Watch that smoke boy, hear that hum!
There's a spot 'round that bend,
That's my home, my journey's end.
Here we come!
Roll on, you old man river, come on!
Move on, you lazy steamer, move on!
Roll on, you Mississippi,
Roll on, you Mississippi, roll on!
Belafonte's MARK TWAIN song
Belafonte's song based on the calls of the "leadsmen" (that he called "gaugers") who took soundings on steamboats was a fictional interpretation that veered off quite a ways from the actual origin of the term "Mark Twain" - it didn't have anything to do with "marking the twine" which held the lead weight that they threw in the water to determine the depth for the pilots in places where it was uncertain how deep the river was in some places. On the original album cover Belafonte mentioned that he researched soundings at the Library of Congress. Captain Fred Way would have been very helpful in that pursuit.
Definition of twain
John Hartford knew the art of taking soundings very well and was probably often called upon to point out where the reality of the leadsmen's cries differed from the inventive "folklore-ification" of history.
Harry begins with a spoken introduction then sings the series of soundings to which he added the "gauger's" comments about his career and his life on shore.
Mark Twain by Harry Belafonte
Published on Jul 8, 2010
From Harry Belafonte's 50's album, "Mark Twain and Other Folk Favorites."
This folk song, Mark Twain is Harry's own composition.
"I think this song is representative" he said, "of the efforts I exert in retaining the ethnic quality of the material while imposing it on an audience attuned to 32-bar popular melodies."
Mark Twain lyrics by Harry Belafonte
Many years ago on the Mississippi riverboats
They had men called gaugers
And the job of a gauger was to hang off
the side of the boat with one hand
And in the other hand he had a ball of twine
with a hunk of lead on the end of it
He'd heave the lead around his head
And let it fly into the river
Wherever the water marked the twine
He'd call up to the skipper and say
Markin' on the twine is four fathoms!
'Course day after day, year after year
This would get pretty monotonous
Until in the eighteen hundreds a little man
Came along and revolutionized the
Whole gauging industry
Instead of saying marking on the twine
He cut it short and said Mark Twain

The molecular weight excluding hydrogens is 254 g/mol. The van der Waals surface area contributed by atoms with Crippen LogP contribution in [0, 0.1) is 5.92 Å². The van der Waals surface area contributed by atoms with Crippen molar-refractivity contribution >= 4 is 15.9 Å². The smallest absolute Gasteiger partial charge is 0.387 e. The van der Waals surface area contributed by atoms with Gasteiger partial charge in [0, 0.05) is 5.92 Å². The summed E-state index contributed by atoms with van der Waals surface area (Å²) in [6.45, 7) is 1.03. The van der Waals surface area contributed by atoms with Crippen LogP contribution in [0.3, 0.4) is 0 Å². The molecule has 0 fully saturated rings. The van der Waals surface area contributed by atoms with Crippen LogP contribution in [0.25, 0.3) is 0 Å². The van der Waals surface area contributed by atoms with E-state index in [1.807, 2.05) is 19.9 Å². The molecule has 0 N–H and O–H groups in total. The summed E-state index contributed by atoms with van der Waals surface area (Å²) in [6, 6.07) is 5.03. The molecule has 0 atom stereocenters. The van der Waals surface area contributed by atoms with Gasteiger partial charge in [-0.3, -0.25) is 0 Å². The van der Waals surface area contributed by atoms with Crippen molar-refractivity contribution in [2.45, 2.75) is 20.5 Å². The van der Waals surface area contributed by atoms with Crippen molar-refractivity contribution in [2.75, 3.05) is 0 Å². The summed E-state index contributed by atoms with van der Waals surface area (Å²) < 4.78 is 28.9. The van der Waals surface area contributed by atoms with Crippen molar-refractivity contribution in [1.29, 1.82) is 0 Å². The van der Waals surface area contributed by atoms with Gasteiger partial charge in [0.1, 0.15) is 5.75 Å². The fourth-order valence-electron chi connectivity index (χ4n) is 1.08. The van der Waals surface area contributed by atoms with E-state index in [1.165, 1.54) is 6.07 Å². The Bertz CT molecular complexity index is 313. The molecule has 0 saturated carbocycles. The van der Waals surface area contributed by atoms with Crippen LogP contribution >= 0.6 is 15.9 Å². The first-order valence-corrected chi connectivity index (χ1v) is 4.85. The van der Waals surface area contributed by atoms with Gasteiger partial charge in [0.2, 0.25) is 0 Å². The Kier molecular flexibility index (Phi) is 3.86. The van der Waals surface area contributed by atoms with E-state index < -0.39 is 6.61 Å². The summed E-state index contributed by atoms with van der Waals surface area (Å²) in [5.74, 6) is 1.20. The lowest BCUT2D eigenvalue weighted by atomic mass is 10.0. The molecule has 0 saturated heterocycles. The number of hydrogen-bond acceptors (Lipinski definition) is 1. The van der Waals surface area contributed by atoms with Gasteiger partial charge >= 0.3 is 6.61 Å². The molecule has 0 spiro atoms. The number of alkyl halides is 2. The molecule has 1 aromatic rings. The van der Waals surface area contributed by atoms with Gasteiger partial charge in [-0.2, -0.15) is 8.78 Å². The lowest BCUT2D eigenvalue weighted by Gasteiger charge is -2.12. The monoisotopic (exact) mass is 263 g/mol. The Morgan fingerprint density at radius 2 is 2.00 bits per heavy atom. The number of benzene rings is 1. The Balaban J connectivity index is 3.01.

And in between each marking he'd
Fill it in with a little patter about himself
And his every day life and in between each
marking he'd fill it in with a little patter
about himself and his every day life
Well if you'd been livin' at that time
Coming up from a distance on the Mississippi
It would have sounded like this:
Four fathoms off the starboard bow
I got a gal named Cindy Lou
Feeds me gin and bake beans too
Mark Twain! Three fathoms off the starboard bow,
I got a friend his name is Pete, sings dirty songs down on Beale Street
Two fathoms off the starboard bow
I've been working the river since '92 I get a penny a
day and bad liquor too Mark Twain
Gonna save my money 'till I die, they gonna bury me
all but my good right eye, Mark Twain
Mark Twain! No fathoms off the starboard bow!
Look out skipper pull it to the side
You gonna bust your bow and split your hide
Oh great God, we done run aground!
Skipper gonna chase me with a big blood hound!
Steamboat Woody Banjo Songs for Broken Hearts
Below is the YouTube link to my favorite Steamboat Woody song: Leaving & Living. Wish the lyrics were available also. The style reminds me of Bob Dylan's folk songs.
Leaving and Living, by Steamboat Woody
Published on Feb 5, 2019
Provided to YouTube by iMusician Digital AG Youtube
Steamboat Woody's home is in Québec, Canada
Banjo Songs for Broken Hearts
by Steamboat Woody - purchase options on website - digital or CD
Send as Gift!
1. Nowhere to Stay 02:46
2. Goin' East 02:37
3. Leaving and Living 03:26
4. PBR and Beef Jerky 02:43
Recorded by LoSpider at Swampland Records.
Artwork by Jérémie Guneau.
released April 15, 2016
all rights reserved
At The Steamboat River Ball
At the Steamboat River Ball sheet music cover featuring The Star Gazers
The song was originally recorded by a group called The Four Tunes who were active from 1946 - 1958
The melody of the song sounds like it was based on "Sweet Georgia Brown" composed in 1925 by Ben Bernie and Maceo Pinkard, with lyrics by Kenneth Casey
Have to find the lyrics
On amazon (United Kingdom) you can hear a sample of the song as it was recorded by The Four Tunes:
At the Steamboat River Ball
The Four Tunes
From the Album I Understand Just How You Feel
6 Sep 2012
With the exception of images credited to public institutions,
everything on this page is from a private collection.
Please contact Steamboats.com for permission for commercial use.*
All captions provided by Dave Thomson, Steamboats.com primary contributor and historian.